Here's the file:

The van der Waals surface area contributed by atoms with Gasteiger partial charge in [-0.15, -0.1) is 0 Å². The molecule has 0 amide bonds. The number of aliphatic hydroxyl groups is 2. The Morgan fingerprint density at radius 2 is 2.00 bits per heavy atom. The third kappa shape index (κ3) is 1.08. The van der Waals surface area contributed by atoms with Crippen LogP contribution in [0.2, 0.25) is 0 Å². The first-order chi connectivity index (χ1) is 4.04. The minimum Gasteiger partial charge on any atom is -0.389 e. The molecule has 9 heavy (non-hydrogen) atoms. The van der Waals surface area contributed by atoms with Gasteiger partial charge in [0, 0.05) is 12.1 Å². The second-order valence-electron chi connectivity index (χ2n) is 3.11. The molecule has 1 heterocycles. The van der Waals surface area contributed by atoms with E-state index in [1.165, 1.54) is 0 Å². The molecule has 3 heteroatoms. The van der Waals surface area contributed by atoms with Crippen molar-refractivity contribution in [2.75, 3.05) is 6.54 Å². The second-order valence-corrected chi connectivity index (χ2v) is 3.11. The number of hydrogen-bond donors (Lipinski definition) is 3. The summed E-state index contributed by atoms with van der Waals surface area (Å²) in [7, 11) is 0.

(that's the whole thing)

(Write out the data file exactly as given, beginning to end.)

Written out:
The van der Waals surface area contributed by atoms with Gasteiger partial charge in [-0.15, -0.1) is 0 Å². The molecule has 0 amide bonds. The number of aliphatic hydroxyl groups is 2. The Morgan fingerprint density at radius 2 is 2.00 bits per heavy atom. The third kappa shape index (κ3) is 1.08. The van der Waals surface area contributed by atoms with Crippen LogP contribution in [0.2, 0.25) is 0 Å². The first-order chi connectivity index (χ1) is 4.04. The minimum Gasteiger partial charge on any atom is -0.389 e. The molecule has 9 heavy (non-hydrogen) atoms. The van der Waals surface area contributed by atoms with Gasteiger partial charge in [0, 0.05) is 12.1 Å². The second-order valence-electron chi connectivity index (χ2n) is 3.11. The molecule has 1 heterocycles. The van der Waals surface area contributed by atoms with E-state index in [1.165, 1.54) is 0 Å². The molecule has 3 heteroatoms. The van der Waals surface area contributed by atoms with Crippen molar-refractivity contribution in [2.75, 3.05) is 6.54 Å². The second-order valence-corrected chi connectivity index (χ2v) is 3.11. The number of hydrogen-bond donors (Lipinski definition) is 3. The summed E-state index contributed by atoms with van der Waals surface area (Å²) in [7, 11) is 0.